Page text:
Time is ticking and the race is on!! Thankfully, the only person I'm racing against is myself; but that can actually be a bad thing. For years I've been in a race towards the freedom of expression and self actualization. But I must say, it's hard to win a race when you're too afraid to run.
Ever since I was 4, I knew that music was a part of me. I heard music differently compared to my peers. Something always stirred my soul when my father would spin his vinyl in our downstairs den at 221 Fair Oaks Drive. Many Friday and Saturday nights were spent listening and dancing to The Gap Band, Deniece Williams, Michael Jackson, Lionel Richie, and other soul greats from the 80's on back. Music was fun, it was a release. But at the same time I was very frightened of it. I had a singing voice, but was too scared to use it. Such a shy girl I was. Unfortunately I could not shake the shyness off enough to step out of my shell and begin to truly develop my gift. Yeah, I took voice lessons, performed in countless recitals and concerts and even studied voice in high school (what's up Alabama School of Fine Arts?!), but I could never manage to connect with the crowd and make the songs I was singing my own--because I was too scared that the people wouldn't like me and what I had to offer. Even as a college student at Clark Atlanta University who was heavily involved in music on campus, I was still wary of singing elsewhere other than a choir concert setting. So instead of getting out there and feeding my God-given talent, I starved it with my fears and lack of confidence. And when a living, breathing organism isn't properly nourished, it goes kaput!!
Fast forward with me to my mid-twenties. I hadn't been involved in music since college graduation day. So when I attempted to start back, my voice didn't treat me kindly. And I don't blame it, because "I" didn't treat it kindly. The only thing I gave my voice up to that point was silence. Can you imagine an athlete deciding to get back into the game after he has benched himself for 2 or 3 years without any workout or practice regimen?! Pitiful! And more than that, PAINFUL! Not just physically, but mentally. It's a big blow to the spirit to realize that what you once had has all but withered away. Unable to cope with the difficulties I was experiencing with resurrecting my voice, I once again went on a hiatus. With the exception of singing in the church choir, I wanted nothing to do with music. Like I said before, pitiful!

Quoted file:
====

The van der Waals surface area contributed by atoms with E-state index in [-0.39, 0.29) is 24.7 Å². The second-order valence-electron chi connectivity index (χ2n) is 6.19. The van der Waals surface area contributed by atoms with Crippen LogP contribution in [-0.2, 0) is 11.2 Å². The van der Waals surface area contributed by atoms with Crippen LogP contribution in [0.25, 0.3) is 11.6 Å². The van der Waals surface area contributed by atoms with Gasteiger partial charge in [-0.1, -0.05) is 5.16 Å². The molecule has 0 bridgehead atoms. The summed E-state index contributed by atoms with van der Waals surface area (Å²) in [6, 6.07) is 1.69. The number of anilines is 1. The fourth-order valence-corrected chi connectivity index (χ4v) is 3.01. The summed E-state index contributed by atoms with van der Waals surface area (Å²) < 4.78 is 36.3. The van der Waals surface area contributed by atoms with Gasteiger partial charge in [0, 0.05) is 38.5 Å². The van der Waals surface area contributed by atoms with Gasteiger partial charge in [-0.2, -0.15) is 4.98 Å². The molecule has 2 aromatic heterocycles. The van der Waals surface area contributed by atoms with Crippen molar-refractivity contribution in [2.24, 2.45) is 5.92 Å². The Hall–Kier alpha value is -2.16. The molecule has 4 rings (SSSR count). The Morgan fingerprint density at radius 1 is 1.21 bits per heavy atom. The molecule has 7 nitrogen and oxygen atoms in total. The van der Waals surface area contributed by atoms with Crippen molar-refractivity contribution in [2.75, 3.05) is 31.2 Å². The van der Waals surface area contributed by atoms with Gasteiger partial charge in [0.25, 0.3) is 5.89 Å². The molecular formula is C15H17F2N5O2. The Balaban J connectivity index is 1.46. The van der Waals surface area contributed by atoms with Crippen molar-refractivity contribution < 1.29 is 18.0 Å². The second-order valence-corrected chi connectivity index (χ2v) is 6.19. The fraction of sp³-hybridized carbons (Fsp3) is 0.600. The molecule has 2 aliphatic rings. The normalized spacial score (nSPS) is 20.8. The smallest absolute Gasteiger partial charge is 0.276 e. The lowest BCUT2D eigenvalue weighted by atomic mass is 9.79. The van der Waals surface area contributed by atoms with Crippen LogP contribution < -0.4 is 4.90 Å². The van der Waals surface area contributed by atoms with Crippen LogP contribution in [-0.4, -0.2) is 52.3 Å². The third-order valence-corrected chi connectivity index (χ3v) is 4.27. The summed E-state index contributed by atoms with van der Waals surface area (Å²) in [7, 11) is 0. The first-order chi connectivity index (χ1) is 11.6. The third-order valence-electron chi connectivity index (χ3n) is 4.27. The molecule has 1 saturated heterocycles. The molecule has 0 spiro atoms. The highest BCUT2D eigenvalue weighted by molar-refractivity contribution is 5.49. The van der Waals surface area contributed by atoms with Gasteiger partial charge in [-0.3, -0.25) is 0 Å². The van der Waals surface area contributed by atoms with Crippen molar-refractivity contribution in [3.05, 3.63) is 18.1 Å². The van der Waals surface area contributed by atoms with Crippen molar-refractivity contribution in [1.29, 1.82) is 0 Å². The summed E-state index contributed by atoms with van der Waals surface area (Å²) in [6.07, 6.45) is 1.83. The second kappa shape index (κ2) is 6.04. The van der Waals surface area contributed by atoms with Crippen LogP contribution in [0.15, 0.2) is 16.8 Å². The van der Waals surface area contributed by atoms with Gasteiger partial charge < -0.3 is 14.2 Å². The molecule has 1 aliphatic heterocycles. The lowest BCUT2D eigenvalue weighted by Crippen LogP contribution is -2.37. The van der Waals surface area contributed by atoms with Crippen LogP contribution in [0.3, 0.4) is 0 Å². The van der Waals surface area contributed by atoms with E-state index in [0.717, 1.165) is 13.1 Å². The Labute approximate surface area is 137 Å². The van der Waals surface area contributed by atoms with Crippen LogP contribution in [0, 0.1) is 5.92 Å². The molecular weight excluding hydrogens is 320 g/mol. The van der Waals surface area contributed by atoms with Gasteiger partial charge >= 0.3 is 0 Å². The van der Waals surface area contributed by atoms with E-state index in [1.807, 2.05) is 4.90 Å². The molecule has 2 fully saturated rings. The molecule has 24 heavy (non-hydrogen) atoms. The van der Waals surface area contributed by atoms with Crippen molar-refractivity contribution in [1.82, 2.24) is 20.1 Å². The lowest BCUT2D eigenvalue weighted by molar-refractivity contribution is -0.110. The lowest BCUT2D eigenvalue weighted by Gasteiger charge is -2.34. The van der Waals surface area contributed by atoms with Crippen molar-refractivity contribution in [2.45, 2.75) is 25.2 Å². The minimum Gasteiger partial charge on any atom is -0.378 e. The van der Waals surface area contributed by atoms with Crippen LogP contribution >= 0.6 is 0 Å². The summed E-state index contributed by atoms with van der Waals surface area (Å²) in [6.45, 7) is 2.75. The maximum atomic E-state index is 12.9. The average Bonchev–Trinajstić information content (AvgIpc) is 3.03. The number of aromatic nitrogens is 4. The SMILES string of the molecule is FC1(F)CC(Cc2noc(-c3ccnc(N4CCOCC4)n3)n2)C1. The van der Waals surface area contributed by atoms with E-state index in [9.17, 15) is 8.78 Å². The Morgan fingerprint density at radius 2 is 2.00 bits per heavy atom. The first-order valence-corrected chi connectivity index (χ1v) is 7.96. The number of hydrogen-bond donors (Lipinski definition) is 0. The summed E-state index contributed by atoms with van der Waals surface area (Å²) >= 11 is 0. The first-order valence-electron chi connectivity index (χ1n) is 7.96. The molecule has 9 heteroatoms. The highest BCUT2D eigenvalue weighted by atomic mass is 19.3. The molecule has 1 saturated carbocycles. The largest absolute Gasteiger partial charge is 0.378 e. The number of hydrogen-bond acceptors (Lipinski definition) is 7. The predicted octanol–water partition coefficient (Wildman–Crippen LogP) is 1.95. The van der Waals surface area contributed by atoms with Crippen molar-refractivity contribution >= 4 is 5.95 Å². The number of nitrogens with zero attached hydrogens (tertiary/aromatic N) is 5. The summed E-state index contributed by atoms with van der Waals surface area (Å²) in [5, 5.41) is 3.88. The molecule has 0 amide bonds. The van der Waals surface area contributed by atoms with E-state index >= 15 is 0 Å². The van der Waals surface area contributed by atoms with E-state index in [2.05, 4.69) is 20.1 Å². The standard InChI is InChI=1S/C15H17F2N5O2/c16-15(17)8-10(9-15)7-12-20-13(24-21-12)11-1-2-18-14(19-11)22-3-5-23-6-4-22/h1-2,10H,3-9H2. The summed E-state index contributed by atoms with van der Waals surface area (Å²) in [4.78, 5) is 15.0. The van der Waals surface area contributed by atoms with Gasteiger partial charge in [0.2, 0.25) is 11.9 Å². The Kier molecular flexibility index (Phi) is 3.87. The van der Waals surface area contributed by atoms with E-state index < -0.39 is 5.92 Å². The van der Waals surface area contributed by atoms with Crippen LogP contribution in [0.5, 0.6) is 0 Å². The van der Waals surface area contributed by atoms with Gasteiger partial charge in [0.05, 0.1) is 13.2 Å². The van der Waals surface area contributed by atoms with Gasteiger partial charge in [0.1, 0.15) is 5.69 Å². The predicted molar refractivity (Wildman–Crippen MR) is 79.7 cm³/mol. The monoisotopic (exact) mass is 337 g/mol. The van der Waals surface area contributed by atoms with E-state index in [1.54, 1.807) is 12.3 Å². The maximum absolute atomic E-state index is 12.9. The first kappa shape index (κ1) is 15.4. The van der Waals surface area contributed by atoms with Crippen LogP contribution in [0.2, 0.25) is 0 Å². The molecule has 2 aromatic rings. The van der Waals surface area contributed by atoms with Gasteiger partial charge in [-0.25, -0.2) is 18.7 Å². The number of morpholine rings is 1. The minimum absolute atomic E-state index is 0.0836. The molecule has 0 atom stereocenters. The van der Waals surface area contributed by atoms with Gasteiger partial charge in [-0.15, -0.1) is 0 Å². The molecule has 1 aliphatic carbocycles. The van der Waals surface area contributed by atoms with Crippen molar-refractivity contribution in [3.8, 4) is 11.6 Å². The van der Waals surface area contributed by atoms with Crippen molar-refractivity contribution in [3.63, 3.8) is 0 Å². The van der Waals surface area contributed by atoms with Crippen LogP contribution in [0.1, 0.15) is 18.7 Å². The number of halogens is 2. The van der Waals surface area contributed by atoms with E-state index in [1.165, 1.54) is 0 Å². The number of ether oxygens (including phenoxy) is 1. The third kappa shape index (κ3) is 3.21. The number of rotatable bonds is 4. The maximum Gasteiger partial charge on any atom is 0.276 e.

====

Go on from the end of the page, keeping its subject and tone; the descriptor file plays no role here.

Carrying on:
One of my professors in school talked about the way of the Samurai; how he works day and night perfecting his comabt skills only to abandon them and take up......painting. Painting? What in the blue hell does painting or some other leisure activity have to do with being a Samurai?! According to my wise professor, these unrelated activities were needed for the Samurai's body and brain to rest itself so that it could completely soak in what it learned during combat lessons. And then what happened after they painted or did needlework or whatever for that period of time? Nature, that's what happened. They would engage in combat and believe it or not, everything they learned would naturally come back to them. Just think of how you have to reboot your computer after installing new software...same principle. Now what does that have to do with moi? During my hiatus, I began promoting events--music, art, and poetry showcases. Whenever I was handing out flyers people would always ask me, "Are you gonna be singing?" And I thought to myself, "Why are they always asking me that? Do I look like a singer? Is it stamped across my forehead?!" I would always tell them no. But as fate would have it, several times I had to fill in and do a song at my events for the sake of stretching out time. Didn't think twice about it, because it had to be done. So busting out a tune became common place for me. And for some odd reason (well, I thought it was odd), people actually liked it! Me? I'm just Fayth, I put on events, I don't sing...not for real! But I guess it was real enough for them. And another odd thing, I didn't feel scared or intimidated anymore...and my voice felt good for the first time, like it finally formed into what it was suppose to be in the first place.
I must admit, I've been my own worst enemy all this time. My own hold up. But that's alright, because I'm right where I need to be now. I learned so many lessons with this particular obstacle and I can now apply these lessons in other areas of my life in addition to music. You can't be afraid of your gifts. Why waste the gifts that God gave us? If nothing were to become of it, then why would He have bestowed it upon us to begin with? To whom much is given, much is required. And we're required to use our gifts to the best of our ability, no half-stepping. As for me, I'm no longer afraid to run my race. My knees may get weak sometimes, but I still keep going. And as Ice Cube said to Omar Epps' character in Higher Learning, "Run, n&#%@, run."